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Old 01-27-2014, 07:05 PM
 
Location: Melbourne, Australia
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This may sound silly to non-Americans, but from when I was a child, I mythologised America in my mind, largely through TV, movies and later music and 20th century history, so that I'd often literally dream of visiting it. When I finally did visit in 2011 it felt almost like stepping into a bizarre parallel universe, or like inside my TV or something. Everyone spoke like they did on television haha. I think that's partly why I've never been as excited to visit a country as I did the states. I think many Americans don't realise how glorified and mythologised their country is through the globalisation. When i finally did visit, however, it ceased being this unreal, mythic land and became real, sort of 'part of my world' or the world as I knew it. I'd compared touching down on LAX to going to the moon, but the more time I spent the more I saw the mundane side of life there. It was still an amazing trip, but I think the US is unique in that sense, it's so well known globally and mythologised that people feel that sense of awe visiting it.
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Old 01-27-2014, 07:07 PM
 
Location: The High Seas
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One day I'm going to go out there and see it all again, but right now I'm in New Mexico.
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Old 01-27-2014, 07:18 PM
 
Location: East Coast of the United States
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I was pretty let down when I visited Los Angeles. Most of it is not nearly as glamorous as it's made out to be. Even San Francisco is much better esthetically.
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Old 01-27-2014, 08:21 PM
 
Location: Melbourne, Australia
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Quote:
Originally Posted by BigCityDreamer View Post
I was pretty let down when I visited Los Angeles. Most of it is not nearly as glamorous as it's made out to be. Even San Francisco is much better esthetically.
I think one has to appreciate pop culture, largely 20th century pop culture, and appreciate the significance of a lot of the places in LA to feel that 'magic' so to speak. But even then, I found LA had endless things to do, even if you don't like the urban areas theres tons of nature just at your doorstep. From beaches to mountains.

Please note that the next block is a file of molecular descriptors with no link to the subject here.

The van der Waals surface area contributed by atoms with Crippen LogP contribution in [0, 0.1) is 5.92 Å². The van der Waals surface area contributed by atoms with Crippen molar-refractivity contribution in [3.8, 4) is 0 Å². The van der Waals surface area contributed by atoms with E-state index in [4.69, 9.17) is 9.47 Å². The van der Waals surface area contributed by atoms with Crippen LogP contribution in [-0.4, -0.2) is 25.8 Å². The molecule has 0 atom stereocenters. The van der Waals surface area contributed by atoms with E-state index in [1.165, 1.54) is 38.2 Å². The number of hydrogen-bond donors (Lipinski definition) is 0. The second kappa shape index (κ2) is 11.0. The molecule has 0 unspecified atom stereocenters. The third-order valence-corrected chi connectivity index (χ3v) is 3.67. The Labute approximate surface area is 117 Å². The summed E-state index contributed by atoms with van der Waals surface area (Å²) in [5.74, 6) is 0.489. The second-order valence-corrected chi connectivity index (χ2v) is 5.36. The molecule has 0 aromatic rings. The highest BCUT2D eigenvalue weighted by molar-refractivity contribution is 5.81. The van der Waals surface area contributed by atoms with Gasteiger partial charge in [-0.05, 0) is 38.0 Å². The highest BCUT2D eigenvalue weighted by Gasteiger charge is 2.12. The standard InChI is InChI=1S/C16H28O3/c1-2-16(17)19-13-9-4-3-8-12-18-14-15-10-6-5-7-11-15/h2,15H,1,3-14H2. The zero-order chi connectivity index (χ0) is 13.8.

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Old 01-27-2014, 09:03 PM
 
Location: US
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Quote:
Originally Posted by The Postman View Post
This may sound silly to non-Americans, but from when I was a child, I mythologised America in my mind, largely through TV, movies and later music and 20th century history, so that I'd often literally dream of visiting it. When I finally did visit in 2011 it felt almost like stepping into a bizarre parallel universe, or like inside my TV or something. Everyone spoke like they did on television haha. I think that's partly why I've never been as excited to visit a country as I did the states. I think many Americans don't realise how glorified and mythologised their country is through the globalisation. When i finally did visit, however, it ceased being this unreal, mythic land and became real, sort of 'part of my world' or the world as I knew it. I'd compared touching down on LAX to going to the moon, but the more time I spent the more I saw the mundane side of life there. It was still an amazing trip, but I think the US is unique in that sense, it's so well known globally and mythologised that people feel that sense of awe visiting it.
I was born in the US and spent most of my life here, but I know what you mean. I lived in Australia a few years and everything you say makes a lot of sense. I can understand why you felt that way because so much of the stuff we watch on tv and the music we listen to is heard and seen in Australia. It sometimes made me feel like I was living in a different city when I was at home and then when I go out, I am reminded I'm in a different country again lol. I had a similar feeling when I went to Australia because I was a huge "Crocodile Hunter" fan and the first time stepping into Australia created huge suspense because I spent a lot of my time watching his show.
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Old 01-27-2014, 09:05 PM